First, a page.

of a line is its steepness.
It is how far up a line goes compared to how far across it goes. The line below has a slope of 2
because it goes up 2 units for every 1 unit it goes across.
A line can be represented by a linear equation
. We can find the slope from a linear equation.
Real Examples of Finding the Slope from a Linear Equation
Finding the slope of a line from a linear equation is easy.
Here are some linear equations, which represent lines. We show how to find the slope from the linear equation.
The slope of y = 2x + 1 is 2.
Look at the number in front of the x (called the coefficient of x). This is the slope.
A slope of 2 means that the line will go up by 2 when it goes across by 1.
The slope of y = −3x + 3 is −3.
The number in front of the x is negative. This means the line slopes downwards.
A slope of −3 means that the line will go down by 3 when it goes across by 1.
y = 2 is a horizontal line. It has a slope of 0.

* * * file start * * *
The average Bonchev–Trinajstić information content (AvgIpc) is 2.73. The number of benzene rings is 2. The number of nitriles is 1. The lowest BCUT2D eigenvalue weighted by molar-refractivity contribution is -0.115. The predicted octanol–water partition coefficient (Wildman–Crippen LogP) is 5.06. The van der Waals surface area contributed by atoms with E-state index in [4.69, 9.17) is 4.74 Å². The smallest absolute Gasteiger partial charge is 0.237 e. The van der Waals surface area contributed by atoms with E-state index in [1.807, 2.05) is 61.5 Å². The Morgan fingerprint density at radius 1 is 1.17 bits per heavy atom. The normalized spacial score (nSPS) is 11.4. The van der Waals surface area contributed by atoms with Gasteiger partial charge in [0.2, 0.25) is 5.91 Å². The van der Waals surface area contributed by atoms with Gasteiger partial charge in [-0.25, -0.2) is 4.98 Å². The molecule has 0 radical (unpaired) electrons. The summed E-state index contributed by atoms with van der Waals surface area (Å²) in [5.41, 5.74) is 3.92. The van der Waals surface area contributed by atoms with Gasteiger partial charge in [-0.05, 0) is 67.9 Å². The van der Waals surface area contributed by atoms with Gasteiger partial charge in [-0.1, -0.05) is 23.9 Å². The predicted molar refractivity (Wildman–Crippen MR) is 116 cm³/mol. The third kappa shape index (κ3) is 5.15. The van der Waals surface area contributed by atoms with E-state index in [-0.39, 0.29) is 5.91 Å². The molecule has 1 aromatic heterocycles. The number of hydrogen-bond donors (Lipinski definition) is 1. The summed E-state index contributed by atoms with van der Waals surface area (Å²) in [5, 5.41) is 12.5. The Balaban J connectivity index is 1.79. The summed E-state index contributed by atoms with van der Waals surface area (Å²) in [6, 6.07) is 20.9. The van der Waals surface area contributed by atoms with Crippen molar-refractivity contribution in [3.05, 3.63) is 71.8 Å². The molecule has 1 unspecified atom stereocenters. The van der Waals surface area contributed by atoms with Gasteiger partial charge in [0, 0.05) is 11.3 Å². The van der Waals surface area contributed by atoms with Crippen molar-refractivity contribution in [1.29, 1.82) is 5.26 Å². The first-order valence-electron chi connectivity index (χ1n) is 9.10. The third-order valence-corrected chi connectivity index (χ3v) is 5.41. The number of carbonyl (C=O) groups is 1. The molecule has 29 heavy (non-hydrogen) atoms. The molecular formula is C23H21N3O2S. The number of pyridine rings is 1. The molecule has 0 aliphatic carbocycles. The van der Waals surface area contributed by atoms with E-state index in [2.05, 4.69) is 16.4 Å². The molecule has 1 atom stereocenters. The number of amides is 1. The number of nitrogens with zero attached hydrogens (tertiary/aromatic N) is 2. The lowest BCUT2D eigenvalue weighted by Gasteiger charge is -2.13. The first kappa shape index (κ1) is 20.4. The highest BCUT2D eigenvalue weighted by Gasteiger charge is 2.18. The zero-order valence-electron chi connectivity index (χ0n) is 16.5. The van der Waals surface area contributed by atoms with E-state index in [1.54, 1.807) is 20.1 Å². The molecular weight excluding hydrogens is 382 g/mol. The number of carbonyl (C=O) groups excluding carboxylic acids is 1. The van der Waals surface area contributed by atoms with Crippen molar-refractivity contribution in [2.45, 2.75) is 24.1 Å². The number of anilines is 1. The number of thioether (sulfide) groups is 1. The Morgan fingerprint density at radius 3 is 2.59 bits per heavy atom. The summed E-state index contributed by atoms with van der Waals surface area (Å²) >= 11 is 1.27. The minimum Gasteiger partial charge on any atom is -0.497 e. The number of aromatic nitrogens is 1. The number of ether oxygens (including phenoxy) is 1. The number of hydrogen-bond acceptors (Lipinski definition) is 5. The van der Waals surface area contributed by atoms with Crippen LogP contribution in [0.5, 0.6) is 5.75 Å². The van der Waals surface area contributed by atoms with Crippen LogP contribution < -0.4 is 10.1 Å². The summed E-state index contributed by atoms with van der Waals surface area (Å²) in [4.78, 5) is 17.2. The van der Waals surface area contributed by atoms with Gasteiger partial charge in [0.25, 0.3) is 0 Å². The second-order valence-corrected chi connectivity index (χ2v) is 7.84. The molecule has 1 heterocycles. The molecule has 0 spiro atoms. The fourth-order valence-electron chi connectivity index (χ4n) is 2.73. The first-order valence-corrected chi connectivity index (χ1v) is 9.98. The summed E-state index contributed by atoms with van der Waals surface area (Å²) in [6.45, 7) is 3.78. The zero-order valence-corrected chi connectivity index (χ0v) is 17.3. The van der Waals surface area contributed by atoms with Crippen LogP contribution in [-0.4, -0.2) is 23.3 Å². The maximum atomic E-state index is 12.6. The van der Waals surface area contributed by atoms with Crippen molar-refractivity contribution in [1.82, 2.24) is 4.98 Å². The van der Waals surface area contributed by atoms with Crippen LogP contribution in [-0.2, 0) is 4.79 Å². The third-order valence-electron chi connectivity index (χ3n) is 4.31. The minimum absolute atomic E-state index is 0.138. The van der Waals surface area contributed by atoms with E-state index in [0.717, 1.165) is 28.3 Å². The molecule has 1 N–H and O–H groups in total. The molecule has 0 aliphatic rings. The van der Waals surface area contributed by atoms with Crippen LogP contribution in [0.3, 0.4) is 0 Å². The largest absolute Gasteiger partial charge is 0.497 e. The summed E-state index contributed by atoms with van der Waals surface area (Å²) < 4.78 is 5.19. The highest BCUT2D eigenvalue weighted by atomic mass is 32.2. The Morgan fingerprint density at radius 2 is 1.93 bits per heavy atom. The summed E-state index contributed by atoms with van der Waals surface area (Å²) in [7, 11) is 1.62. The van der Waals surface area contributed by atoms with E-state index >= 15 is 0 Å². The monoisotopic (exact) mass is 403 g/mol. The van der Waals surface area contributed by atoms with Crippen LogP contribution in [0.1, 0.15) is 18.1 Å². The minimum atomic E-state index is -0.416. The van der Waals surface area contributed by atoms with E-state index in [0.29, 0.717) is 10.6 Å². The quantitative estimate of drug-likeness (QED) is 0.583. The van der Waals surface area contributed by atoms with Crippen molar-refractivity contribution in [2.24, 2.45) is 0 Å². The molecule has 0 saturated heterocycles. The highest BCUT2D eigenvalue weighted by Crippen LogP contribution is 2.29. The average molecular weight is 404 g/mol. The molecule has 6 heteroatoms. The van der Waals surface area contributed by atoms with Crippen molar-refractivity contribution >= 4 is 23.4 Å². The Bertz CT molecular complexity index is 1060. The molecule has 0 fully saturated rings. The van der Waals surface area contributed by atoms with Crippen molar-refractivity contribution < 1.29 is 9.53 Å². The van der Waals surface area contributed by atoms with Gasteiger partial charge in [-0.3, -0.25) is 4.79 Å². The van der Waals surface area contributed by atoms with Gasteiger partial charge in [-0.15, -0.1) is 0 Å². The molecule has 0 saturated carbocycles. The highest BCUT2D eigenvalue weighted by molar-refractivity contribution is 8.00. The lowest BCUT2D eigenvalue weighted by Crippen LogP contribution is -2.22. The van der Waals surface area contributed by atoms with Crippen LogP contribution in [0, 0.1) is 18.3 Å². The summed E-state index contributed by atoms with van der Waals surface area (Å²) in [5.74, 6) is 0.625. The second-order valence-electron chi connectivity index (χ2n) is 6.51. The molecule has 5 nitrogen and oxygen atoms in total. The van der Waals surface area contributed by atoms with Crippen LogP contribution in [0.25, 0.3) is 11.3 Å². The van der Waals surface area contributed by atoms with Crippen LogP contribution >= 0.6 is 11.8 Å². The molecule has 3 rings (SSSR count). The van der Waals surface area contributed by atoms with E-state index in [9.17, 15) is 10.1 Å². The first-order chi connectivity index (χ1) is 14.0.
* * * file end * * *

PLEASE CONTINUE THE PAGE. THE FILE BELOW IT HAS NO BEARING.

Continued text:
y = 2 does not have an x in it. We can imagine there is an invisible 0 in front of the x which gets rid of it.
A slope of 0 means that the line will neither go up nor down when it goes across by 1.
A linear equation (in slope-intercept form) is given in the form below:
y = mx + c
The m gives the slope of the line.
The slider below explains why the m in a linear equation gives the slope:
Postive And Negative Slopes
A positive slope means the line slopes up and to the right:
A negative slope means the line slopes down and to the right:
Slope can be a fraction
, such as ½ and ¾.
An improper fraction
is positive, but less than 1.
A slope of 1 gives a 45° line. A fractional slope is less steep than this:
Zero Slope And Undefined Slope
A line that goes straight across has zero slope:
A line that goes straight across has an undefined slope: